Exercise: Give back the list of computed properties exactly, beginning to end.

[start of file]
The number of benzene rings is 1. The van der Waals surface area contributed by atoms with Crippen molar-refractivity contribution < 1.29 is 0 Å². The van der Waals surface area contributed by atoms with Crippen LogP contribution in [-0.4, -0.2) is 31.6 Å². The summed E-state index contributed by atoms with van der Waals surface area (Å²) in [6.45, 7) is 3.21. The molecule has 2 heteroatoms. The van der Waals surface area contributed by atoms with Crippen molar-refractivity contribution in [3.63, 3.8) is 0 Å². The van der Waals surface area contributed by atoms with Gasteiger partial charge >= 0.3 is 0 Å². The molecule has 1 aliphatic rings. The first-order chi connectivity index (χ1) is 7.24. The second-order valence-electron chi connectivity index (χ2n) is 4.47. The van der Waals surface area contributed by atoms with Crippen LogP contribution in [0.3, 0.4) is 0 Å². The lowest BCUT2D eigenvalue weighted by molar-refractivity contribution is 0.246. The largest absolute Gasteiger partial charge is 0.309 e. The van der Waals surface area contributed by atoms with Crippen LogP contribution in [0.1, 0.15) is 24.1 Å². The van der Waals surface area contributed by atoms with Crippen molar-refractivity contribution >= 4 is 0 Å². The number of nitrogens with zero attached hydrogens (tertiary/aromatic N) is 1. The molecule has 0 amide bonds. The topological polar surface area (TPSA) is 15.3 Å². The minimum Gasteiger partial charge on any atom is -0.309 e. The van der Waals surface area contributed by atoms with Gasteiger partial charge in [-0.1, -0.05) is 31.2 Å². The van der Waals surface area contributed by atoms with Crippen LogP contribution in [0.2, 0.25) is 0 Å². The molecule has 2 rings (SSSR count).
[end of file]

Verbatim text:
The number of benzene rings is 1. The van der Waals surface area contributed by atoms with Crippen molar-refractivity contribution < 1.29 is 0 Å². The van der Waals surface area contributed by atoms with Crippen LogP contribution in [-0.4, -0.2) is 31.6 Å². The summed E-state index contributed by atoms with van der Waals surface area (Å²) in [6.45, 7) is 3.21. The molecule has 2 heteroatoms. The van der Waals surface area contributed by atoms with Crippen molar-refractivity contribution in [3.63, 3.8) is 0 Å². The van der Waals surface area contributed by atoms with Gasteiger partial charge >= 0.3 is 0 Å². The molecule has 1 aliphatic rings. The first-order chi connectivity index (χ1) is 7.24. The second-order valence-electron chi connectivity index (χ2n) is 4.47. The van der Waals surface area contributed by atoms with Crippen LogP contribution in [0.3, 0.4) is 0 Å². The lowest BCUT2D eigenvalue weighted by molar-refractivity contribution is 0.246. The largest absolute Gasteiger partial charge is 0.309 e. The van der Waals surface area contributed by atoms with Crippen LogP contribution in [0.1, 0.15) is 24.1 Å². The van der Waals surface area contributed by atoms with Crippen molar-refractivity contribution >= 4 is 0 Å². The number of nitrogens with zero attached hydrogens (tertiary/aromatic N) is 1. The molecule has 0 amide bonds. The topological polar surface area (TPSA) is 15.3 Å². The minimum Gasteiger partial charge on any atom is -0.309 e. The van der Waals surface area contributed by atoms with Gasteiger partial charge in [-0.1, -0.05) is 31.2 Å². The van der Waals surface area contributed by atoms with Crippen LogP contribution in [0.2, 0.25) is 0 Å². The molecule has 2 rings (SSSR count).